The recommended dose of Romiplostim is 10 mcg/kg administered once as a subcutaneous injection. Administer the dose as soon as possible after suspected or confirmed exposure to radiation levels greater than 2 gray (Gy).
 
Policy Guidelines:
 
Examples of risk factors for bleeding (not all inclusive):
 
1. Undergoing a medical or dental procedure where blood loss is anticipated;
2. Mandated anticoagulation therapy.
 
Please refer to a separate policy on Site of Care or Site of Service Review (policy #2018030) for pharmacologic/biologic medications.
 
Does Not Meet Primary Coverage Criteria Or Is Investigational For Contracts Without Primary Coverage Criteria
 
Romiplostim for any indication or circumstance not described above, does not meet member benefit certificate primary coverage criteria that there be scientific evidence of effectiveness in improving outcomes, including but not limited to the following:
 
1. Romiplostim is not indicated for the treatment of thrombocytopenia due to myelodysplastic syndrome (MDS) or any cause of thrombocytopenia other than ITP (FDA, 2021).
2. Romiplostim should be used only in individuals with ITP whose degree of thrombocytopenia and clinical condition increases the risk for bleeding (FDA, 2021).
3. Romiplostim should not be used in an attempt to normalize platelet counts (FDA, 2021).
 
For members with contracts without primary coverage criteria, the use of Romiplostim in any indication or circumstance not described above is considered investigational, including but not limited to the following:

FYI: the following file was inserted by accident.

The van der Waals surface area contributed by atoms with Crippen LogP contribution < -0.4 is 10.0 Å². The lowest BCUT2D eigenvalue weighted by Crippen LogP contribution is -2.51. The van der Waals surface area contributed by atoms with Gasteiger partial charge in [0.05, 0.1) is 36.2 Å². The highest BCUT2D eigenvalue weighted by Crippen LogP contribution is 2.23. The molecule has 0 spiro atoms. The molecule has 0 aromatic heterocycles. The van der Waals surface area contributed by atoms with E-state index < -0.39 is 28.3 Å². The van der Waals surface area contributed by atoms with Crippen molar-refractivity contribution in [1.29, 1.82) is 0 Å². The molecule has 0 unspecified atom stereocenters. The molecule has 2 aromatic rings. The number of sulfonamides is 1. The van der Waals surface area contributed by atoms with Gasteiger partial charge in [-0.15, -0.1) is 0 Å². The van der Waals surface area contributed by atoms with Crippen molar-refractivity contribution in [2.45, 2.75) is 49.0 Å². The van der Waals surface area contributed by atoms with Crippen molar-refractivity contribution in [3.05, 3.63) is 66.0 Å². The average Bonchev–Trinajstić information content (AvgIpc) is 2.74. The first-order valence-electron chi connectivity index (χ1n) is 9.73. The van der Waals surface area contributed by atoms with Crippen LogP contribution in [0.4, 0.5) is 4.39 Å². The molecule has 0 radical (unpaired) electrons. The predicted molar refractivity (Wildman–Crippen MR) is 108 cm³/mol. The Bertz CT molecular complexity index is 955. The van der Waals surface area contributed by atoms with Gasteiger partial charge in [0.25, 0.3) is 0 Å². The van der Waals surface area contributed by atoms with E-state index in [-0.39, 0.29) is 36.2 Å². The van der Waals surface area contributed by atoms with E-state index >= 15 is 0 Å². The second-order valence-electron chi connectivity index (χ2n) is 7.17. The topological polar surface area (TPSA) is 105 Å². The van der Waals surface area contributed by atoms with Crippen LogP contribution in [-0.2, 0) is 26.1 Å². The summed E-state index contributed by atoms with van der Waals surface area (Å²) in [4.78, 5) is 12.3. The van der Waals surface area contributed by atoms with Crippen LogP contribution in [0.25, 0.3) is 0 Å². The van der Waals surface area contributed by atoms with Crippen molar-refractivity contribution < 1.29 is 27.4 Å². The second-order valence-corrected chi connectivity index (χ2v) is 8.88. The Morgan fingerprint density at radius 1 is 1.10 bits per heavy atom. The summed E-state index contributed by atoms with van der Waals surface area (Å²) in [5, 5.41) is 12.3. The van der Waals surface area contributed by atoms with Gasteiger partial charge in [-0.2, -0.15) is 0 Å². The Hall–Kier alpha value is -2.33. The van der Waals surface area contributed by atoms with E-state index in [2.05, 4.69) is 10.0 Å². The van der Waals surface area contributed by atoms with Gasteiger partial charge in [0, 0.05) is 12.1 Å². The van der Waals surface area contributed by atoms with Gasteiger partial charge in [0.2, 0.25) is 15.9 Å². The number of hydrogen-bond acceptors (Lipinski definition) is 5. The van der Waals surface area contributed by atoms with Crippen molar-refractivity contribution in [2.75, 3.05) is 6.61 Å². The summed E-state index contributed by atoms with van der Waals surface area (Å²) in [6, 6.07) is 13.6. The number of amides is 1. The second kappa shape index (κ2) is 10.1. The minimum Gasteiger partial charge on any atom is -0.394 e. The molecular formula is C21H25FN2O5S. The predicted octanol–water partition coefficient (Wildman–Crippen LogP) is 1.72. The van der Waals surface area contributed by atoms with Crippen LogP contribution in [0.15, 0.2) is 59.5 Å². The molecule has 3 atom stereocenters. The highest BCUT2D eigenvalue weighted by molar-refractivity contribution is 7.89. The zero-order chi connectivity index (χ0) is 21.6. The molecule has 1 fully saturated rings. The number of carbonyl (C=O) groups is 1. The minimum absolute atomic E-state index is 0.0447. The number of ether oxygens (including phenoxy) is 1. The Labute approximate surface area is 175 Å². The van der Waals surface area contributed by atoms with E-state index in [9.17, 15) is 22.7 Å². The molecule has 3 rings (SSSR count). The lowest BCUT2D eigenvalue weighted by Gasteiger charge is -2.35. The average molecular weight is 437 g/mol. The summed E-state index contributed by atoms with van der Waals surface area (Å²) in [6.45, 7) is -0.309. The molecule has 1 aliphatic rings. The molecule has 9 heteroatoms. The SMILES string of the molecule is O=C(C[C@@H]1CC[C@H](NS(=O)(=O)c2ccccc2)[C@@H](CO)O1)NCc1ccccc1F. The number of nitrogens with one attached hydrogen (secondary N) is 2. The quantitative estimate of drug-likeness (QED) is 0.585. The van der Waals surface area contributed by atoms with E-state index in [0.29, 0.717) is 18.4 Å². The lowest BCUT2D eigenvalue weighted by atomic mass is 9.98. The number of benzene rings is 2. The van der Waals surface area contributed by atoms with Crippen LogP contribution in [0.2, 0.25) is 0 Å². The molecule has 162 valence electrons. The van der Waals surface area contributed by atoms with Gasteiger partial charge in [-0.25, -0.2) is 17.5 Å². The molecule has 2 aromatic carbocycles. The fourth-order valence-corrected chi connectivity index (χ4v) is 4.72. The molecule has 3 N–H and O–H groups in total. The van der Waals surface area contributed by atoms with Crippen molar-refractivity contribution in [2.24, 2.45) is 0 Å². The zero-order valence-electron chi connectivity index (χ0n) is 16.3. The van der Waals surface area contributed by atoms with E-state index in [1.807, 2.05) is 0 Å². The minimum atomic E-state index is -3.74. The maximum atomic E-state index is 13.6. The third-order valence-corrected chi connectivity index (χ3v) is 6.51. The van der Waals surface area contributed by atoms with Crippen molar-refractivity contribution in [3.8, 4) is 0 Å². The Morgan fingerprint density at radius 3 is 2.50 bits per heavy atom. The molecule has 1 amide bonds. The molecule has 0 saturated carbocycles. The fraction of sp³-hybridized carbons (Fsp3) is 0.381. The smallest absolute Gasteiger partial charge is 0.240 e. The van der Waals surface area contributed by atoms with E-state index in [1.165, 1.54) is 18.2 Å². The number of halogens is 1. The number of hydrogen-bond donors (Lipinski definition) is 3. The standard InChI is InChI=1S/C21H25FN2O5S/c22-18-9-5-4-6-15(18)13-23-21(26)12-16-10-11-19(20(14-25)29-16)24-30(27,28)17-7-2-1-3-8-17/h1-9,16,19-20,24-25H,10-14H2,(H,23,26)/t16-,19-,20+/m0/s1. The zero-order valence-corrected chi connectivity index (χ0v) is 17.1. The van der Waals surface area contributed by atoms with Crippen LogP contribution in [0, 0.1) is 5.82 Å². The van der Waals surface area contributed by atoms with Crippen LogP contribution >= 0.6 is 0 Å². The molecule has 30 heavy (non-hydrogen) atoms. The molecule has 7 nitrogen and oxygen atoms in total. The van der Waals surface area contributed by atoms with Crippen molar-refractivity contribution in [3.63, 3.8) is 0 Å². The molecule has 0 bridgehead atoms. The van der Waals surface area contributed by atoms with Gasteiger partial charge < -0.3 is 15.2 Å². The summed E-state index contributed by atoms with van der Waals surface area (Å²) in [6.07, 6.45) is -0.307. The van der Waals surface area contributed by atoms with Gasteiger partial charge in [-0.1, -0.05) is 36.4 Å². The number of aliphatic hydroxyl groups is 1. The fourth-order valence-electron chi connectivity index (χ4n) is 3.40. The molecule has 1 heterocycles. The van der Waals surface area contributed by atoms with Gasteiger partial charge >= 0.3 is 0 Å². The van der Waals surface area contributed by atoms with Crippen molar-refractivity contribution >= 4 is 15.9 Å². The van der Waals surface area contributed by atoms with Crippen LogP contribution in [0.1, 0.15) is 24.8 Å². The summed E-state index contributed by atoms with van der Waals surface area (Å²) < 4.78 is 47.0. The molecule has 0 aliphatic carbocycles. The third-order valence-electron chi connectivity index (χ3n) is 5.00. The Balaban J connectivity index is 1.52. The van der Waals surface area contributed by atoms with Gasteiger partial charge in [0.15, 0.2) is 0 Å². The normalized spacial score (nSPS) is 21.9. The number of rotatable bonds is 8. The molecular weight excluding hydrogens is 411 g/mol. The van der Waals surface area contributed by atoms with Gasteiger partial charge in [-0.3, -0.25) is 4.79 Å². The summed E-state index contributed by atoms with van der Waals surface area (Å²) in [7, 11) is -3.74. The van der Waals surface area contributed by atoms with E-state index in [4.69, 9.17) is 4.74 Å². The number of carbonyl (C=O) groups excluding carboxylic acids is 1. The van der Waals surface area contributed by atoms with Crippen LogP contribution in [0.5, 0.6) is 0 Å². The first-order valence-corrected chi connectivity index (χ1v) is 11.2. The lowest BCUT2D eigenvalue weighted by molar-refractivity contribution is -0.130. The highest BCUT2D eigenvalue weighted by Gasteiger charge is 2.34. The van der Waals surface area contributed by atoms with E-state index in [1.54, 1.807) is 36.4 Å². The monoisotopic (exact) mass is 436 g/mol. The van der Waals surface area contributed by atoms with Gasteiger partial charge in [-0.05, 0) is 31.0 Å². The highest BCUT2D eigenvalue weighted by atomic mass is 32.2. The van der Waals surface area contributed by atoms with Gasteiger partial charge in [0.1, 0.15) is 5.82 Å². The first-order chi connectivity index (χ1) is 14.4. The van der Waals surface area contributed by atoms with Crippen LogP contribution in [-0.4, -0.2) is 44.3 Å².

1. Romiplostim is not indicated for the treatment of thrombocytopenia due to myelodysplastic syndrome (MDS) or any cause of thrombocytopenia other than ITP (FDA, 2021).
2. Romiplostim should be used only in individuals with ITP whose degree of thrombocytopenia and clinical condition increases the risk for bleeding (FDA, 2021).
3. Romiplostim should not be used in an attempt to normalize platelet counts (FDA, 2021).
 
Investigational services are specific contract exclusions in most member benefit certificates of coverage.
  
Effective May 2021 through December 2023
 
Meets Primary Coverage Criteria Or Is Covered For Contracts Without Primary Coverage Criteria
 
Individuals with Immune Thrombocytopenia (ITP)
 
Treatment with romiplostim meets primary coverage criteria for effectiveness in improving health outcomes and is covered to decrease the risk of bleeding for individuals with chronic immune (idiopathic) thrombocytopenic purpura (ITP):
 
    1. In adult individuals when:
a. The initial platelet count is less than 50,000/ µL, AND
b. There is documented insufficient response to other treatment regimens that include corticosteroids, immunoglobulins, and/or splenectomy.
 
2. In pediatric individuals 1 year of age and older:
a. With ITP for at least 6 months (FDA, 2021) AND
b. There is documented insufficient response to other treatment regimens that include corticosteroids, immunoglobulins, or splenectomy(FDA, 2021)
 
Individuals with Hematopoietic Syndrome of Acute Radiation Syndrome
 
Treatment with romiplostim meets primary coverage criteria that there be scientific evidence of effectiveness in improving health outcomes to increase survival in adults and in pediatric individuals (including term neonates) acutely exposed to myelosuppressive doses of radiation (FDA, 2021) .